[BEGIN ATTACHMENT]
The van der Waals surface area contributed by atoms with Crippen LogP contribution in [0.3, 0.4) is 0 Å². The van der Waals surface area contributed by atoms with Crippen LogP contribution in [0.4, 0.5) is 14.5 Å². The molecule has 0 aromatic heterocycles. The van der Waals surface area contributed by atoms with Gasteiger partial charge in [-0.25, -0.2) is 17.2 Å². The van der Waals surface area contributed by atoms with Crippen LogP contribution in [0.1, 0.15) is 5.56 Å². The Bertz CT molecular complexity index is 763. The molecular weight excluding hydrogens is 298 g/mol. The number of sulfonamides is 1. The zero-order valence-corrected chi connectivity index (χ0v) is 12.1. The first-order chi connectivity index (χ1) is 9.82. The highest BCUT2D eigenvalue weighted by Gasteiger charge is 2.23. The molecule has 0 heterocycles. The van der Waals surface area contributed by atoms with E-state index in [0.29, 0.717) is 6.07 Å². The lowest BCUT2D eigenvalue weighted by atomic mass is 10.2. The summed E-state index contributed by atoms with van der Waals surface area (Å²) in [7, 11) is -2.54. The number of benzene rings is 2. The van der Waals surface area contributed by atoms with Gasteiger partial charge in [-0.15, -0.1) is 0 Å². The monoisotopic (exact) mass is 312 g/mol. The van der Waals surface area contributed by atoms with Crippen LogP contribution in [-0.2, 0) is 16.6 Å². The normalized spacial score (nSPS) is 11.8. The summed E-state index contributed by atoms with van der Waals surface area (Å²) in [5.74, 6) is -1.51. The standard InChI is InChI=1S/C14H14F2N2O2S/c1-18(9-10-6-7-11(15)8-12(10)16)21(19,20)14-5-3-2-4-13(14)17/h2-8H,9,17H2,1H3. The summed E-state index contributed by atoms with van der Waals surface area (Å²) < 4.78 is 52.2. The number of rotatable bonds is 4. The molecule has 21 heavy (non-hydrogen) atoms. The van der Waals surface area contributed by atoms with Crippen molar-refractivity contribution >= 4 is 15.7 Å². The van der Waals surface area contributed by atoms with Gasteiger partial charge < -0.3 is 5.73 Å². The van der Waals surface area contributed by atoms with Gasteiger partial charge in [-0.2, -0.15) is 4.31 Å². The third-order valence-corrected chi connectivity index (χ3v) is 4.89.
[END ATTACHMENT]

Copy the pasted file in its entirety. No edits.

The van der Waals surface area contributed by atoms with Crippen LogP contribution in [0.3, 0.4) is 0 Å². The van der Waals surface area contributed by atoms with Crippen LogP contribution in [0.4, 0.5) is 14.5 Å². The molecule has 0 aromatic heterocycles. The van der Waals surface area contributed by atoms with Gasteiger partial charge in [-0.25, -0.2) is 17.2 Å². The van der Waals surface area contributed by atoms with Crippen LogP contribution in [0.1, 0.15) is 5.56 Å². The Bertz CT molecular complexity index is 763. The molecular weight excluding hydrogens is 298 g/mol. The number of sulfonamides is 1. The zero-order valence-corrected chi connectivity index (χ0v) is 12.1. The first-order chi connectivity index (χ1) is 9.82. The highest BCUT2D eigenvalue weighted by Gasteiger charge is 2.23. The molecule has 0 heterocycles. The van der Waals surface area contributed by atoms with E-state index in [0.29, 0.717) is 6.07 Å². The lowest BCUT2D eigenvalue weighted by atomic mass is 10.2. The summed E-state index contributed by atoms with van der Waals surface area (Å²) in [7, 11) is -2.54. The number of benzene rings is 2. The van der Waals surface area contributed by atoms with Gasteiger partial charge in [-0.15, -0.1) is 0 Å². The monoisotopic (exact) mass is 312 g/mol. The van der Waals surface area contributed by atoms with Crippen LogP contribution in [-0.2, 0) is 16.6 Å². The normalized spacial score (nSPS) is 11.8. The summed E-state index contributed by atoms with van der Waals surface area (Å²) in [5.74, 6) is -1.51. The standard InChI is InChI=1S/C14H14F2N2O2S/c1-18(9-10-6-7-11(15)8-12(10)16)21(19,20)14-5-3-2-4-13(14)17/h2-8H,9,17H2,1H3. The summed E-state index contributed by atoms with van der Waals surface area (Å²) < 4.78 is 52.2. The number of rotatable bonds is 4. The molecule has 21 heavy (non-hydrogen) atoms. The van der Waals surface area contributed by atoms with Crippen molar-refractivity contribution >= 4 is 15.7 Å². The van der Waals surface area contributed by atoms with Gasteiger partial charge < -0.3 is 5.73 Å². The van der Waals surface area contributed by atoms with Gasteiger partial charge in [-0.2, -0.15) is 4.31 Å². The third-order valence-corrected chi connectivity index (χ3v) is 4.89.